Egypt and Greece
The early history of art in all countries is naturally connected more closely with architecture than with decoration, for architecture had to be developed before the demand for decoration could come. But the two have much in common. Noble architecture calls for noble decoration. Decoration is one of the natural instincts of man, and from the earliest records of his existence we find him striving to give expression to it, we see it in the scratched pieces of bone and stone of the cave dwellers, in the designs of savage tribes, and in Druidical and Celtic remains, and in the great ruins of Yucatan. The meaning of these monuments may be lost to us, but we understand the spirit of trying to express the sense of beauty in the highest way possible, for it is the spirit which is still moving the world, and is the foundation of all worthy achievement.
Egypt and Assyria stand out against the almost impenetrable curtain of pre-historic days in all the majesty of their so-called civilization. Huge, massive, aloof from the world, their temples and tombs and ruins remain. Research has given us the key to their religion, so we understand much of the meaning of their wall-paintings and the buildings themselves. The belief of the Egyptian that life was a short passage and his house a mere stopping-place on the way to the tomb, which was to be his permanent dwelling-place, explains the great care and labor spent on the pyramids, chapels, and rock sepulchers. They embalmed the dead for all eternity and put statues and images in the tombs to keep the mummy company. Colossal figures of their gods and goddesses guarded the tombs and temples, and still remain looking out over the desert with their strange, inscrutable Egyptian eyes. The people had technical skill which has never been surpassed, but the great size of the pyramids and temples and sphinxes gives one the feeling of despotism rather than civilization; of mass and permanency and the wonder of man's achievement rather than beauty, but they personify the mystery and power of ancient Egypt.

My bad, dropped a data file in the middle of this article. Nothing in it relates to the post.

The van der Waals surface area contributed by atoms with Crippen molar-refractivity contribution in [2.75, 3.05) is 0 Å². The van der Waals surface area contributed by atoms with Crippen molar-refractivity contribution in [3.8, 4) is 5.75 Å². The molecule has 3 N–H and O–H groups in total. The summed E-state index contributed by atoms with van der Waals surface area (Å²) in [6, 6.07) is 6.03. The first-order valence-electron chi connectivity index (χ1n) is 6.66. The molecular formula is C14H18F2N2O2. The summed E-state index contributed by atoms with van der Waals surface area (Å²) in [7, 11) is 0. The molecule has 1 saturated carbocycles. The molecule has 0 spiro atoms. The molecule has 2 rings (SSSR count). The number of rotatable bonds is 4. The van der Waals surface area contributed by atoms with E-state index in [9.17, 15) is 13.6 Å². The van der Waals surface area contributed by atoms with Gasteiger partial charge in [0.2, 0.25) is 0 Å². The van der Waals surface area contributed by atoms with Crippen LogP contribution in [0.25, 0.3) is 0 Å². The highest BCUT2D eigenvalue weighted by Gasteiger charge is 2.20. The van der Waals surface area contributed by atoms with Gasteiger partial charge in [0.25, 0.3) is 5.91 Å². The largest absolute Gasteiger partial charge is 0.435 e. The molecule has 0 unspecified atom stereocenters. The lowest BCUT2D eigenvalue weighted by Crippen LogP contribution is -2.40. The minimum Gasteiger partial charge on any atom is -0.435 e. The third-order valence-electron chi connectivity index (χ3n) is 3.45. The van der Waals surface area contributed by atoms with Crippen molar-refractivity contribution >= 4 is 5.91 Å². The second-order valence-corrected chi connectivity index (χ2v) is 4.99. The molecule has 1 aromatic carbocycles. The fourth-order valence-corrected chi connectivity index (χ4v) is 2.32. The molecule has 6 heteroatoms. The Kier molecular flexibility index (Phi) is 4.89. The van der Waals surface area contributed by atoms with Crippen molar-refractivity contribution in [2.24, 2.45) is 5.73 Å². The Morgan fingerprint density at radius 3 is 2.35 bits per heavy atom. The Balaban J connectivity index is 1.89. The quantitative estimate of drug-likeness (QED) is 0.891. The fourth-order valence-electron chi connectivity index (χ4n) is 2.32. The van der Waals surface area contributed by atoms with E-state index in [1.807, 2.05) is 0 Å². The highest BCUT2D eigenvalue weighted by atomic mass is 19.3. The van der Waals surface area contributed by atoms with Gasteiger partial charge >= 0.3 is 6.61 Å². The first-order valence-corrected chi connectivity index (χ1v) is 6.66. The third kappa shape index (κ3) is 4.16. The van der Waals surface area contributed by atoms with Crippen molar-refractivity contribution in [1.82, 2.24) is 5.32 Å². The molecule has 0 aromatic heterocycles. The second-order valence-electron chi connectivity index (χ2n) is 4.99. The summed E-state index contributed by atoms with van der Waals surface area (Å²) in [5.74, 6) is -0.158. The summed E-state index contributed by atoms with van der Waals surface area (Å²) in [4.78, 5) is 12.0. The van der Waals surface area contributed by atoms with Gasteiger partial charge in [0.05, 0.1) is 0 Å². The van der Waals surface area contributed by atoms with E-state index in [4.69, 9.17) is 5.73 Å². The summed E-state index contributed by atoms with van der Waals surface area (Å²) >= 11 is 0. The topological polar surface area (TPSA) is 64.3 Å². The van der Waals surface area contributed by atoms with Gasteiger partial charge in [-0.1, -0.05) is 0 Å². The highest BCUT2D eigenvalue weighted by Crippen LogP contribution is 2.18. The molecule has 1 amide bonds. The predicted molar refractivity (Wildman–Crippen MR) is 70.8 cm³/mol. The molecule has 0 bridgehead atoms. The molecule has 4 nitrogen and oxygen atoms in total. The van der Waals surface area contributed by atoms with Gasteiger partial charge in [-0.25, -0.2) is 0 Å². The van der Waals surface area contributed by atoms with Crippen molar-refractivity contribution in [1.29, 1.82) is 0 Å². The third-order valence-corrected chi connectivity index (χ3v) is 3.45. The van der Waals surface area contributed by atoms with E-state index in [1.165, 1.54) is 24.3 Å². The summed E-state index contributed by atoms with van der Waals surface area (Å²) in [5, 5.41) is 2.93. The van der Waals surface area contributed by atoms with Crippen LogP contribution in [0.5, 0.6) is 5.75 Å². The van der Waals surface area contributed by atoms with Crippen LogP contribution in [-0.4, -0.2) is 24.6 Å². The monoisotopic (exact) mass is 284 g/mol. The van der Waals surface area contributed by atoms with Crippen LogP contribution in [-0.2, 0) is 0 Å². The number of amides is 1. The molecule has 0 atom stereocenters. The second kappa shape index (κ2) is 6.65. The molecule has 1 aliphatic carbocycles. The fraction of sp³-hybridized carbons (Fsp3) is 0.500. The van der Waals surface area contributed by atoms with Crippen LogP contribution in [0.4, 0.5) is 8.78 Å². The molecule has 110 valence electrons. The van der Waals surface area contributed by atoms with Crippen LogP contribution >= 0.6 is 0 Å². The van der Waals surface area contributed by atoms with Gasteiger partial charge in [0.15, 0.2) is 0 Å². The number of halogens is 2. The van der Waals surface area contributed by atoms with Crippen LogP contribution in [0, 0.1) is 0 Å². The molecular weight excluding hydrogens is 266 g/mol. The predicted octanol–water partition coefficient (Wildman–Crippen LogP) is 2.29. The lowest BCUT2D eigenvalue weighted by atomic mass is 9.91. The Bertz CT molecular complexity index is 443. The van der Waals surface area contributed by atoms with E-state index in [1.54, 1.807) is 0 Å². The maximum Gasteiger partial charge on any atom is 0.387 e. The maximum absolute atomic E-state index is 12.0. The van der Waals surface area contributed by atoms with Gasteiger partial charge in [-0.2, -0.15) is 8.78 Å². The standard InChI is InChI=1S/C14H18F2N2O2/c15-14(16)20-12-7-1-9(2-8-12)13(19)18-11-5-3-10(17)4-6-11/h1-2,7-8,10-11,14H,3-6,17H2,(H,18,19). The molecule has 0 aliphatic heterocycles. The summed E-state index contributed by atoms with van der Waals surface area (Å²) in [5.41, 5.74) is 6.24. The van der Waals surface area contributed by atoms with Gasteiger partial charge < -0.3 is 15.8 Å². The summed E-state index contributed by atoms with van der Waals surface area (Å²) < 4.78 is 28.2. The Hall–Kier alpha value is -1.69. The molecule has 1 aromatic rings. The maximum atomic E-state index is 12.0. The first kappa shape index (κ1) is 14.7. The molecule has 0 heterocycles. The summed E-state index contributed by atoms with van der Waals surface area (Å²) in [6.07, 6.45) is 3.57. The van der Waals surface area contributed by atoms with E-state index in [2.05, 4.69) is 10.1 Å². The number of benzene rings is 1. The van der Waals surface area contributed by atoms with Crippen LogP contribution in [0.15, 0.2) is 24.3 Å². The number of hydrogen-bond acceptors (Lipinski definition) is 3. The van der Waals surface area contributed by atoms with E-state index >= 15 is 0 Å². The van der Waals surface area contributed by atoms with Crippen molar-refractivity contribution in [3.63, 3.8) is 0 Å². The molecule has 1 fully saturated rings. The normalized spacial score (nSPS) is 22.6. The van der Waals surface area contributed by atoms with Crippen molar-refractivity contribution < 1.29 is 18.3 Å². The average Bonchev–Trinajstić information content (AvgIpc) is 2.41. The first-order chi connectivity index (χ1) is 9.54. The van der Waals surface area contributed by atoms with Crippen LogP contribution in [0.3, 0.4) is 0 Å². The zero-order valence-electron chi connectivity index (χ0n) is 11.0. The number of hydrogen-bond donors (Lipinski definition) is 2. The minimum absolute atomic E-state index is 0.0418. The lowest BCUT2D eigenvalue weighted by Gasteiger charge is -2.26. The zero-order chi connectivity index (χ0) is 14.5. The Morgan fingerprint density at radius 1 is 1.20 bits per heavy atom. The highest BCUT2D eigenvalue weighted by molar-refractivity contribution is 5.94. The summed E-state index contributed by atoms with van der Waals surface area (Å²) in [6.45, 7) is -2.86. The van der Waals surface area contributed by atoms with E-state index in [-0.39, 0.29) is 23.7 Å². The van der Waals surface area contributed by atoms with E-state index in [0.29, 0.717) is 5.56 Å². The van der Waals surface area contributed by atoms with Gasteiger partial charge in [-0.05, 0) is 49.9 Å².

The columns of the temples were massive, those of Karnak being seventy feet high, with capitals of lotus flowers and buds strictly conventionalized. The walls were covered with hieroglyphics and paintings. Perspective was never used, and figures were painted side view except for the eye and shoulder. In the tombs have been found many household belongings, beautiful gold and silver work, beside the offerings put there to appease the gods. Chairs have been found, which, humorous as it may sound, are certainly the ancestors of Empire chairs made thousands of years later. This is explained by the influence of Napoleon's Egyptian campaign, but there is something in common between the two times so far apart, of ambition and pride, of grandeur and colossal enterprise.
Greece may well be called the Mother of Beauty, for with the Greeks came the dawn of a higher civilization, a striving for harmony of line and proportion, an ideal clear, high and persistent....